Product types covered by IRP include:
- New chemical entities
- New fixed combination products
- Generic medicines (including hybrid applications)
- New biologicals (including gene and cell therapies)
Two IRP assessment routes
Applications via IRP are subject to two assessment routes
- Recognition A: 60-day timetable
- No clock stop is foreseen following validation
- Recognition B: 110-day timetable
- Recognition B will have published submission deadlines
- This is to allow for discussion of the application by the UK’s Commission on Human Medicines (CHM)
- Clock stop at Day 70, with up to 60d clock-off period
Eligibility for recognition route A
- Applications must be based upon approval from an RR in the last 2 years.
- Any significant divergence from the quality dossier approved by the RR would lead to assessment under Recognition route B.
- Evidence of GMP compliance for all manufacturing sites should be demonstrated at submission.
- None of the Recognition B criteria are met.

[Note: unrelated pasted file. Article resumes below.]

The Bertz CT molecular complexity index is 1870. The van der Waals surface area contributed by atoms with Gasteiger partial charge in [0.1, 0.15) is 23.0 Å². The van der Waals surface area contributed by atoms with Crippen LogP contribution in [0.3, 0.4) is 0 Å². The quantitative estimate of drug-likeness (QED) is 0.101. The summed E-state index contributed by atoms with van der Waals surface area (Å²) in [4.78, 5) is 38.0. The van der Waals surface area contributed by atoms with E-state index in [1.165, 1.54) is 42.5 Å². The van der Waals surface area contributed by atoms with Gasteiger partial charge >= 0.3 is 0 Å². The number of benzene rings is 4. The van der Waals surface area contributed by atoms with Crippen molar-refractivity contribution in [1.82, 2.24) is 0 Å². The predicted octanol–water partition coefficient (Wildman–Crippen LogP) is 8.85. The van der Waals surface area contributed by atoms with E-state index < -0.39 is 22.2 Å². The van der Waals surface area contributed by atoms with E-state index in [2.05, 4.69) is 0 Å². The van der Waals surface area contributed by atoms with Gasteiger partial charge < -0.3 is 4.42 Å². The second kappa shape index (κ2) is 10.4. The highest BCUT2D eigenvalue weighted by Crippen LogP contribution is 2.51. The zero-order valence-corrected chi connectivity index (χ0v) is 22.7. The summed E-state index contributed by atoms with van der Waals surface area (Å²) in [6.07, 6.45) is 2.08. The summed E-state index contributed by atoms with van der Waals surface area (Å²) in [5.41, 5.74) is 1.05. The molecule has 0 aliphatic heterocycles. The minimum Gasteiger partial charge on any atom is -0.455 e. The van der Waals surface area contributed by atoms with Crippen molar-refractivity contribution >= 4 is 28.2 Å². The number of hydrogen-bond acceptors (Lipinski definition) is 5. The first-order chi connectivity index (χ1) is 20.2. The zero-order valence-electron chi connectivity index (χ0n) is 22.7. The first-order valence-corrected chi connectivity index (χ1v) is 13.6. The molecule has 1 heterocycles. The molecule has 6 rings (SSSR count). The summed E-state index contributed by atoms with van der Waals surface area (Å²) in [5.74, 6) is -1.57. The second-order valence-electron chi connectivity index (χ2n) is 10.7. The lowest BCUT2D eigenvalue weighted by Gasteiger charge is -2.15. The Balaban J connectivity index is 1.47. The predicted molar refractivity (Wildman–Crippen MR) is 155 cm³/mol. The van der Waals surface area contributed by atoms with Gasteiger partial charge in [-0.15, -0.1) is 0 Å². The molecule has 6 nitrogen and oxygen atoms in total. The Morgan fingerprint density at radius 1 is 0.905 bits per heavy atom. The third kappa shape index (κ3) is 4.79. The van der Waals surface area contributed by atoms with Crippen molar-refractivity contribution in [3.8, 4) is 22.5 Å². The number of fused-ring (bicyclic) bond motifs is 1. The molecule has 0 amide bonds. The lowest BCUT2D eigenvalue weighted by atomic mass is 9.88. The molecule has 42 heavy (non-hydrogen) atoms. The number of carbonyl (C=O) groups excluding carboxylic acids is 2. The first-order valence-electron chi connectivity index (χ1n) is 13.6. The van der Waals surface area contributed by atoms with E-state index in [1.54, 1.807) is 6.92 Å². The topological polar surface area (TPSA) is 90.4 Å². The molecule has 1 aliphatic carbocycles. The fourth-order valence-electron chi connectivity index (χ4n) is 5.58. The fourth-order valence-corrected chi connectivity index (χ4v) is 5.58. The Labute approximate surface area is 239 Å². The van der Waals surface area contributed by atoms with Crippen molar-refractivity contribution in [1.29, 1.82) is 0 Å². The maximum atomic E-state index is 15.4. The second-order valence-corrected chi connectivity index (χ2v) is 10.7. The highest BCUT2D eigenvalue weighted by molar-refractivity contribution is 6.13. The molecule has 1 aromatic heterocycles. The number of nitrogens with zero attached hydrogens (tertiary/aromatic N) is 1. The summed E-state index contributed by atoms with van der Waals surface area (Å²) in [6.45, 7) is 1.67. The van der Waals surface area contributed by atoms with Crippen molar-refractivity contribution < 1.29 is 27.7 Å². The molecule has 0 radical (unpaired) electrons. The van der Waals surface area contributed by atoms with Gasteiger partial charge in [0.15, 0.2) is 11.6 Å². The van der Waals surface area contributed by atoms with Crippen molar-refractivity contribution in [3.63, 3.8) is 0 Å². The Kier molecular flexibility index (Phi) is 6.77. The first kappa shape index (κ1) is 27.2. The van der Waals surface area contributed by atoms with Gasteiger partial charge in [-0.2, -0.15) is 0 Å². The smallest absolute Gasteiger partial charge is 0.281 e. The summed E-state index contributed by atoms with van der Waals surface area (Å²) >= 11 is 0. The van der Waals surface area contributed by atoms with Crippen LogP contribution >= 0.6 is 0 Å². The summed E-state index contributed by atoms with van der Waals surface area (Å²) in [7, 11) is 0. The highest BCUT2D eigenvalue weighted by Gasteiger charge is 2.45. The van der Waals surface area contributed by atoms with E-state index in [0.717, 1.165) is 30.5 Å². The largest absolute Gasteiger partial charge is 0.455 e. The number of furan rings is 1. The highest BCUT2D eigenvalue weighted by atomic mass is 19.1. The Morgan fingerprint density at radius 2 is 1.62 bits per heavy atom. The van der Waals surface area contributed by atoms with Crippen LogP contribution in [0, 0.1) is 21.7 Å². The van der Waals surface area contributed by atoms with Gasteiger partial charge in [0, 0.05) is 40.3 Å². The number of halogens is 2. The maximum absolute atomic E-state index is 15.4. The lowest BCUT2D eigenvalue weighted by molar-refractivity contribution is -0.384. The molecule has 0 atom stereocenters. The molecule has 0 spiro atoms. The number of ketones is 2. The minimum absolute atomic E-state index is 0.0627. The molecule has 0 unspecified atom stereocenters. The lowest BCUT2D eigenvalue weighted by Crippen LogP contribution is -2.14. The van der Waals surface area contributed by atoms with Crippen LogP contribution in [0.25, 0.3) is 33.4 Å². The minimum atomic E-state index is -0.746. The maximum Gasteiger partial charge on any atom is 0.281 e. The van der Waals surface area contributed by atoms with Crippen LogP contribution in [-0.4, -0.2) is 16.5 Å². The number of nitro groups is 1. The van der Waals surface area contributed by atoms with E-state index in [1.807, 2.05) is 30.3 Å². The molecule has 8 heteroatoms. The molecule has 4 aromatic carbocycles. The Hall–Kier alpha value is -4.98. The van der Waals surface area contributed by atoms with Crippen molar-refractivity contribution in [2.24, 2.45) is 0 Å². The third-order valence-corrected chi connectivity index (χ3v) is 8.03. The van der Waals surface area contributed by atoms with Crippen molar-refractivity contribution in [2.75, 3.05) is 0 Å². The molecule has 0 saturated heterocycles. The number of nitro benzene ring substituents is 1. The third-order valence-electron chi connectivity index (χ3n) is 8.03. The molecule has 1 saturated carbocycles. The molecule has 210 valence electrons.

Eligibility for recognition route B
- RR approval within the last 10 years
- Criteria for Recognition B route include:
- RR granted a conditional or exceptional circumstances Marketing Authorisation
- Substantial changes in manufacturing process compared to RR approval
- Certain product types, e.g.,: Advanced therapy medicinal products (ATMPs), Orphan medicines, Over the counter medicines
- Risk Management Plan was not assessed by RR
To be eligible for the IRP the applicant must be established in the UK or in the EU/EEA. At least 6 weeks before the planned MAA submission date, the applicant will need to submit via email an eligibility form to firstname.lastname@example.org. The form is generated by completing the ‘eligibility checker tool’ which will aid applicants to determine whether their application is eligible for recognition route A or B. The submission instructions at the top of the form must be followed. The eligibility form must also be included in the MAA submission.
As with the current reliance route, the ECDRP information should be provided within the text of the cover letter some of which include:
- The cover letter will need to include certain declarations regarding compliance and conformity to the dossier approved by the RR.
- A statement on whether the route is International Recognition, and whether it is Recognition A or Recognition B, and the RR.